DNA Analysis Reveals Mysterious Absence of Indonesian Dogs in Madagascar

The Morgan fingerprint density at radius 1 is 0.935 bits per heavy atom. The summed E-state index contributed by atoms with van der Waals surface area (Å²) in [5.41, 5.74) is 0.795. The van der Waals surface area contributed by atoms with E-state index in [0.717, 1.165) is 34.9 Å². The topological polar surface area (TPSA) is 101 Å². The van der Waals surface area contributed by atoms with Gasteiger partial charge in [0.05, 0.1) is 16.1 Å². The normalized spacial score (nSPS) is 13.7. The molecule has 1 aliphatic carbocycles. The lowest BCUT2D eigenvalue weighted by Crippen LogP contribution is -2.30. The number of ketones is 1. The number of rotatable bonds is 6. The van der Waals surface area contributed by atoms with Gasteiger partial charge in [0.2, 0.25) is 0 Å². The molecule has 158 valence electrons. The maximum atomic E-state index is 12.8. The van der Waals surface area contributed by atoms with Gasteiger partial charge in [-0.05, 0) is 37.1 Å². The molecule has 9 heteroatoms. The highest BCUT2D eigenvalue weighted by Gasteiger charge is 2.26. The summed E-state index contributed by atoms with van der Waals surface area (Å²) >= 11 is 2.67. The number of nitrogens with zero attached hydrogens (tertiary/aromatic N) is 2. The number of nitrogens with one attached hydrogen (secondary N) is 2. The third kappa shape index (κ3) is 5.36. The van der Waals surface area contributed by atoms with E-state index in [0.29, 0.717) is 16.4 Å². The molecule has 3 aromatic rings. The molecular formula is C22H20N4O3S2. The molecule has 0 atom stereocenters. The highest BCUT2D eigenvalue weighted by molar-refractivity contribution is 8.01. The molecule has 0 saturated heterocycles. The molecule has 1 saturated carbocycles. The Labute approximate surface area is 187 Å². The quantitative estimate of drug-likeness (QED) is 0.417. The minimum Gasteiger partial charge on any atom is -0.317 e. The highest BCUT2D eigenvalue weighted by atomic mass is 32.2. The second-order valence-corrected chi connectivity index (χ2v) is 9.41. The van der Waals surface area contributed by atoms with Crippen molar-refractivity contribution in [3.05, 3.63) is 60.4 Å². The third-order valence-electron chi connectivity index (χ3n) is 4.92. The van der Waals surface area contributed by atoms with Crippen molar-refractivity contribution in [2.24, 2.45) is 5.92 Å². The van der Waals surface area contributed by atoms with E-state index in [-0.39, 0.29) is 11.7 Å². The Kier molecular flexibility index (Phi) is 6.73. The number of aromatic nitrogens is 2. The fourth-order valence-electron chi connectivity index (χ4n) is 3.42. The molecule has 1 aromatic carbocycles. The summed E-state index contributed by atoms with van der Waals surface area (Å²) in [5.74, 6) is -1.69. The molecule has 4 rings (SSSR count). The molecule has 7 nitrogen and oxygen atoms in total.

Their migration spanned half the globe and their culture was spread across the Pacific and Indian Oceans; but in Madagascar, the ancient Indonesians left behind a mystery. What happened to their dogs? In his latest research on the origins of dogs around the world, Dr. Peter Savolainen, a canine genealogy authority at Stockholm's KTH Royal Institute of Technology, set out to examine the genetic connection between dogs in Madagascar and the pets of ancient settlers from Indonesia. But to his team's surprise, no trace of Indonesian ancestry could be found among the island nation's dogs. Instead, Madagascan dogs all appear to trace their heritage entirely from Africa. Dr. Savolainen says that the findings offer little clue as to what happened to the Indonesian dogs that most likely sailed to Madagascar 1,500 to 2,000 years ago. "It's a mystery," Dr. Savolainen says of the study, which sampled DNA of 145 dogs from Madagascar and 184 from the African mainland. "We were surprised when we saw the results. We expected 100 percent or 50 percent ancestry from Indonesia—but it was zero percent." In ancient times, the expeditions of Indonesians typically included domestic animals, such as pigs, chickens, and of course, man's best friend. Along with their Austronesian culture and DNA, the Indonesians introduced their dogs' genes into populations wherever they settled. This canine DNA can still be found in Hawaii, Southeast Asia, the Cook Islands, and New Zealand, among other places. "Dogs, together with pigs and chicken, were important domestic animals in the Austronesian culture," Dr. Savolainen says.
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